Old Deeside Railway Line, Aberdeen

This path runs all the way from the centre of Aberdeen out to Ballater in the Cairngorms – so we certainly wouldn’t advise running the full thing. But what you can do is choose one of its many picturesque sections and tackle that instead: with stretches like Drumoak to Banchory (just over 10km) or Aboyne to Ballater (slightly longer at 17km). Being built on the bed of the disused Deeside Railway Line this path is mercifully flat, with very few gradients to deal with, but that doesn’t make it boring. Joggers will enjoy views of historic monuments, fields of highland cattle, rich woodland and swathes of Scottish heather, depending on which part you join.

River Ness, Inverness

Tourists are always drawn towards Loch Ness, with its dramatic beauty and tales of monsters, but the unassuming River Ness is just as worthy of a visit (or a jog). Running through the city and beyond, the river has an accessible path alongside it that is popular with runners and cyclists alike. There are various bridges to be crossed if you want to extend the route, with the option to explore the charming Ness Islands further up the river – which form a 5km route if you do a loop around them. The suspension bridges that lead to the islands can be popular with runners, but the River Ness path is wide enough that social distancing can be maintained with reasonable ease. If you are feeling particularly fit you can keep going beyond the river path towards the Great Glen Way, or along the Caledonian Canal.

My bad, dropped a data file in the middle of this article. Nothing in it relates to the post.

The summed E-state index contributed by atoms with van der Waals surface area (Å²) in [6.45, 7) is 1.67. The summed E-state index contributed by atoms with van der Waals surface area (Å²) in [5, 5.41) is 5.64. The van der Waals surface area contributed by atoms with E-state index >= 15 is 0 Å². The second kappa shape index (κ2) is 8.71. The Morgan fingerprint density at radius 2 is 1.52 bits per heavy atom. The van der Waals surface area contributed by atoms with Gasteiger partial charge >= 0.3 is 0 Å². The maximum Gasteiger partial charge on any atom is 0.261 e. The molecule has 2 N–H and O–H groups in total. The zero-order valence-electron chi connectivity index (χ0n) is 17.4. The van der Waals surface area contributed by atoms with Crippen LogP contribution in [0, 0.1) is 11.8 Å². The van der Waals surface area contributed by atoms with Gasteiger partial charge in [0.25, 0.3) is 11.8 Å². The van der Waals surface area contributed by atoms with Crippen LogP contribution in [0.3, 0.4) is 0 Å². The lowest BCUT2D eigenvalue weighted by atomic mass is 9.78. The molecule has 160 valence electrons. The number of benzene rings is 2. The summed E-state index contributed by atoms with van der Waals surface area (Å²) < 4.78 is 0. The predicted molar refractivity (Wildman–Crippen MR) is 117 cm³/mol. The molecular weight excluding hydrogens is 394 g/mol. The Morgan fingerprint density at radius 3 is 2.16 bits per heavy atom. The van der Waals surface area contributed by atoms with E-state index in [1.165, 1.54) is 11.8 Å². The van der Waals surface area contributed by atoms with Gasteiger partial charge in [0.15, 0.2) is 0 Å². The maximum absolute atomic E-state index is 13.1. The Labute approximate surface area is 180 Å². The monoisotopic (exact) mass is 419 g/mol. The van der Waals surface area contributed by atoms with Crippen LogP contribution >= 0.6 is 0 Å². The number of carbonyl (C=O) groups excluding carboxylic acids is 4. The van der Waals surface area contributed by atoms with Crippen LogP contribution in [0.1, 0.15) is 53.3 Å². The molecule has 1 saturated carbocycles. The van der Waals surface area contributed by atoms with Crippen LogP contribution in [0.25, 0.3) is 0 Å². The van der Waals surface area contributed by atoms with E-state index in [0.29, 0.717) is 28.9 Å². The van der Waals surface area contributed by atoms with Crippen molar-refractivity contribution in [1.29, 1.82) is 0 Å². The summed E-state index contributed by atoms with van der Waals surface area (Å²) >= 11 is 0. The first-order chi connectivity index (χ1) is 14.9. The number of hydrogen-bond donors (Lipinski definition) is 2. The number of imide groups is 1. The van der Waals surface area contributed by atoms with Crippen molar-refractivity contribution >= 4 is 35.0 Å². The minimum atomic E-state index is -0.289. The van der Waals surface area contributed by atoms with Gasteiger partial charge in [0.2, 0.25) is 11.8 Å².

Maidens Beach to Culzean, Ayrshire

Troon and Prestwick might get all the day trippers heading ‘doon the watter’, but the unassuming village of Maidens highlights some of the best bits of the Ayrshire coast. Despite being within a stone’s throw of Turnberry golf course, Maidens is largely untouched by tourists and is a great place to enjoy a seaside jog without being disturbed by screaming families or wayward dogs. You can start by heading north on Maidens beach before turning right to follow the coastal path towards Culzean Country Park. This path will offer you some excellent coastal views before leading into some charming woodland in the grounds of the castle- from there you can explore the Swan Pond, the courtyard of the castle and the expanse of the country park. There’s even a herd of llamas to be found in a field within the Deer Park, which are sure to cheer you up no matter how tired your run has made you.